moral and political implications of biological definitions of race; they have referred
to it as a given (albeit characteristic and problematic) preoccupation of certain
periods during the last two centuries. The interactions of particular colonial and
migrant communities were conceived of as mere manifestations of the frictions of
cultural contact. Racial attitudes and behaviours came to be viewed as but constitutive
elements of particular groups’ traditions and folklore, of the same order as ethnic
idiosyncrasies, national costumes, food preferences and other cultural practices.
Such historical accounts tended to remain almost at the anecdotal level and tended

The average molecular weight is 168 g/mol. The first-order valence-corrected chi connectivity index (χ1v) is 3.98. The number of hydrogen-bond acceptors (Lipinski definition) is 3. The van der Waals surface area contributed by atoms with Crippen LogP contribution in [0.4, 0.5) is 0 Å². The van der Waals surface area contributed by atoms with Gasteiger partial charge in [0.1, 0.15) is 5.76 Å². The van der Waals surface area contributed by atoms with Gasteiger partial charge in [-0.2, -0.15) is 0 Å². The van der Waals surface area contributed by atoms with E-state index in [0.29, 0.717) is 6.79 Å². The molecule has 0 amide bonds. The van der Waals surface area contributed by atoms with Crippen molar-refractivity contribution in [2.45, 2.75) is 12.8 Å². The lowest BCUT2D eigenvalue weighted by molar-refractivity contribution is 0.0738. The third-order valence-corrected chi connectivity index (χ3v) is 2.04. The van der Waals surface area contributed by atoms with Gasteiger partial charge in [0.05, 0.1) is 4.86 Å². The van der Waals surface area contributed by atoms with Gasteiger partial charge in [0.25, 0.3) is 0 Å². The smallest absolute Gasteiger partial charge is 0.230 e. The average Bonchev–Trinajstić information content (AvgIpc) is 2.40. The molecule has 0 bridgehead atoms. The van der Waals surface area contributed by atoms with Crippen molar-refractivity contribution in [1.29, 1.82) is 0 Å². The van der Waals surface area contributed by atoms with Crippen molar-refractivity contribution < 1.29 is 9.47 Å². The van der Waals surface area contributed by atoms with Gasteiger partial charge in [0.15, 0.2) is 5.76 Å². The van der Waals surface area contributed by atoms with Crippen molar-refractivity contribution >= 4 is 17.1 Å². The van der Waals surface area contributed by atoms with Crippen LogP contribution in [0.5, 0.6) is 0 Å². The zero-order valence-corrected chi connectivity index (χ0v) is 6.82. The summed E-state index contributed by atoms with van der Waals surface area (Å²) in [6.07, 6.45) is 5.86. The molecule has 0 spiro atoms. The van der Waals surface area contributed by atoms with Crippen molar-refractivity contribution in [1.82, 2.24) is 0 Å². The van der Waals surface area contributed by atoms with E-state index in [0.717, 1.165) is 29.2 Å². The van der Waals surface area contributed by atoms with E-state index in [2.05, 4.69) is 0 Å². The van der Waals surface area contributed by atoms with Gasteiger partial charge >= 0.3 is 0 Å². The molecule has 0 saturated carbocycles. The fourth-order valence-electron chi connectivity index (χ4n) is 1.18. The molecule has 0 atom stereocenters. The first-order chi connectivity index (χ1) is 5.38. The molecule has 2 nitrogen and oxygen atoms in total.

to ignore the wider power structures within which these episodes were embedded.
As recent authors of the postcolonial and subaltern4 schools of thought have
shown, the writing of colonial histories has had an enduring effect on representations
of race, in the popular media as well as the scientific community. Notwithstanding
honourable exceptions, such as V.G. Kiernan and Eric Hobsbawm, the tendency to
* I would like to express my thanks to the Wellcome Trust for financial support and to B. Harris and M.
Williams for helpful comments and proof-reading.
2
Waltraud Ernst
relegate the analysis of race to a realm beyond historical research, and to provide
instead collections of variably amusing or sinister historical vignettes, has in itself
contributed to the reification of race.5 Whether historians see their role as
unavoidably political or not, writing about race in history cannot merely involve a
dispassionate assessment of historical evidence: it provides the basis for the